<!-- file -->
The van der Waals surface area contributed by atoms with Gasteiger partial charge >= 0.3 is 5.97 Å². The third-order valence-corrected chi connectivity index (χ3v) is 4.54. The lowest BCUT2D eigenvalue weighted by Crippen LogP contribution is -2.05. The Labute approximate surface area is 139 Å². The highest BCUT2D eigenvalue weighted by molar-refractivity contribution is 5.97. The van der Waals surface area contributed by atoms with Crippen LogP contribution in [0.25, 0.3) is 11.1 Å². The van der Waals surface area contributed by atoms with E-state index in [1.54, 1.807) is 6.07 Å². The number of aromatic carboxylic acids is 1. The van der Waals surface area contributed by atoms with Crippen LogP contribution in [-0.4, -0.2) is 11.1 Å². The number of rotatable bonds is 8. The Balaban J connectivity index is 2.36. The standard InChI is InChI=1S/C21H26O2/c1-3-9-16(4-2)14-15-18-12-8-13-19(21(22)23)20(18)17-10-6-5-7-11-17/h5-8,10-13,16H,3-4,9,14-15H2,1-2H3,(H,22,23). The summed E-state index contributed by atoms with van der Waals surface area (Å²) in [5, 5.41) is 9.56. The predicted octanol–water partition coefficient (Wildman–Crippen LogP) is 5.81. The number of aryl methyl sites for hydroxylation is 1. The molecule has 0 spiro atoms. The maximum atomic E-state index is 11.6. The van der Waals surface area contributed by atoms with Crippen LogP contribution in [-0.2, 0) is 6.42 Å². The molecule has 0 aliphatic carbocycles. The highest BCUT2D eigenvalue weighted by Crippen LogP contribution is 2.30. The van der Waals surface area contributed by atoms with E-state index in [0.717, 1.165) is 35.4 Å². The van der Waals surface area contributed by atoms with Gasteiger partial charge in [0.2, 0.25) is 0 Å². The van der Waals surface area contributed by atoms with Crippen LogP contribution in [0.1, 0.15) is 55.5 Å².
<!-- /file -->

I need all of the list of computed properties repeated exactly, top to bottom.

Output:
The van der Waals surface area contributed by atoms with Gasteiger partial charge >= 0.3 is 5.97 Å². The third-order valence-corrected chi connectivity index (χ3v) is 4.54. The lowest BCUT2D eigenvalue weighted by Crippen LogP contribution is -2.05. The Labute approximate surface area is 139 Å². The highest BCUT2D eigenvalue weighted by molar-refractivity contribution is 5.97. The van der Waals surface area contributed by atoms with Crippen LogP contribution in [0.25, 0.3) is 11.1 Å². The van der Waals surface area contributed by atoms with E-state index in [1.54, 1.807) is 6.07 Å². The number of aromatic carboxylic acids is 1. The van der Waals surface area contributed by atoms with Crippen LogP contribution in [-0.4, -0.2) is 11.1 Å². The number of rotatable bonds is 8. The Balaban J connectivity index is 2.36. The standard InChI is InChI=1S/C21H26O2/c1-3-9-16(4-2)14-15-18-12-8-13-19(21(22)23)20(18)17-10-6-5-7-11-17/h5-8,10-13,16H,3-4,9,14-15H2,1-2H3,(H,22,23). The summed E-state index contributed by atoms with van der Waals surface area (Å²) in [5, 5.41) is 9.56. The predicted octanol–water partition coefficient (Wildman–Crippen LogP) is 5.81. The number of aryl methyl sites for hydroxylation is 1. The molecule has 0 spiro atoms. The maximum atomic E-state index is 11.6. The van der Waals surface area contributed by atoms with Crippen LogP contribution in [-0.2, 0) is 6.42 Å². The molecule has 0 aliphatic carbocycles. The highest BCUT2D eigenvalue weighted by Crippen LogP contribution is 2.30. The van der Waals surface area contributed by atoms with E-state index in [0.717, 1.165) is 35.4 Å². The van der Waals surface area contributed by atoms with Gasteiger partial charge in [0.2, 0.25) is 0 Å². The van der Waals surface area contributed by atoms with Crippen LogP contribution in [0.1, 0.15) is 55.5 Å².